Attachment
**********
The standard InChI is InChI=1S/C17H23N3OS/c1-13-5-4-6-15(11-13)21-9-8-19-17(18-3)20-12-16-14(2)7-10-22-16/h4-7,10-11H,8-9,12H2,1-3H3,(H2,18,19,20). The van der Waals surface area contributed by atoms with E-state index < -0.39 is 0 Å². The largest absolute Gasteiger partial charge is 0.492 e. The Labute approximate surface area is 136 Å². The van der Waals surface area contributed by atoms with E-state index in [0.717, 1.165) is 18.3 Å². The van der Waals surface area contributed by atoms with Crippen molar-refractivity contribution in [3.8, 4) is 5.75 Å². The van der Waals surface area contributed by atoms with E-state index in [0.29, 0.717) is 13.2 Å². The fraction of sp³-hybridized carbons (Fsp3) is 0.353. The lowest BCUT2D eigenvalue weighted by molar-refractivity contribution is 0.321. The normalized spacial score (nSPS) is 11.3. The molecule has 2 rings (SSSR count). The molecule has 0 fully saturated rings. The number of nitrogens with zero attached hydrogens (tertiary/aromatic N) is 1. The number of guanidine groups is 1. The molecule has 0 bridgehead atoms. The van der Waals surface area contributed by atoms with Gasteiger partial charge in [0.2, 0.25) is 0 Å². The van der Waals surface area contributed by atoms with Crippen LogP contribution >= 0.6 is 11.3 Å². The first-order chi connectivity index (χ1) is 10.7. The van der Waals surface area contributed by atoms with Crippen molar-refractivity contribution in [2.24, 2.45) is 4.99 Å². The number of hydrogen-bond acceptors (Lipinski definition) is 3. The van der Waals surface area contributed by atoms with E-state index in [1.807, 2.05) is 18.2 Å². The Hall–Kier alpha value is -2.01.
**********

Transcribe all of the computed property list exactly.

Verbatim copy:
The standard InChI is InChI=1S/C17H23N3OS/c1-13-5-4-6-15(11-13)21-9-8-19-17(18-3)20-12-16-14(2)7-10-22-16/h4-7,10-11H,8-9,12H2,1-3H3,(H2,18,19,20). The van der Waals surface area contributed by atoms with E-state index < -0.39 is 0 Å². The largest absolute Gasteiger partial charge is 0.492 e. The Labute approximate surface area is 136 Å². The van der Waals surface area contributed by atoms with E-state index in [0.717, 1.165) is 18.3 Å². The van der Waals surface area contributed by atoms with Crippen molar-refractivity contribution in [3.8, 4) is 5.75 Å². The van der Waals surface area contributed by atoms with E-state index in [0.29, 0.717) is 13.2 Å². The fraction of sp³-hybridized carbons (Fsp3) is 0.353. The lowest BCUT2D eigenvalue weighted by molar-refractivity contribution is 0.321. The normalized spacial score (nSPS) is 11.3. The molecule has 2 rings (SSSR count). The molecule has 0 fully saturated rings. The number of nitrogens with zero attached hydrogens (tertiary/aromatic N) is 1. The number of guanidine groups is 1. The molecule has 0 bridgehead atoms. The van der Waals surface area contributed by atoms with Gasteiger partial charge in [0.2, 0.25) is 0 Å². The van der Waals surface area contributed by atoms with Crippen LogP contribution >= 0.6 is 11.3 Å². The first-order chi connectivity index (χ1) is 10.7. The van der Waals surface area contributed by atoms with Crippen molar-refractivity contribution in [2.24, 2.45) is 4.99 Å². The number of hydrogen-bond acceptors (Lipinski definition) is 3. The van der Waals surface area contributed by atoms with E-state index in [1.807, 2.05) is 18.2 Å². The Hall–Kier alpha value is -2.01.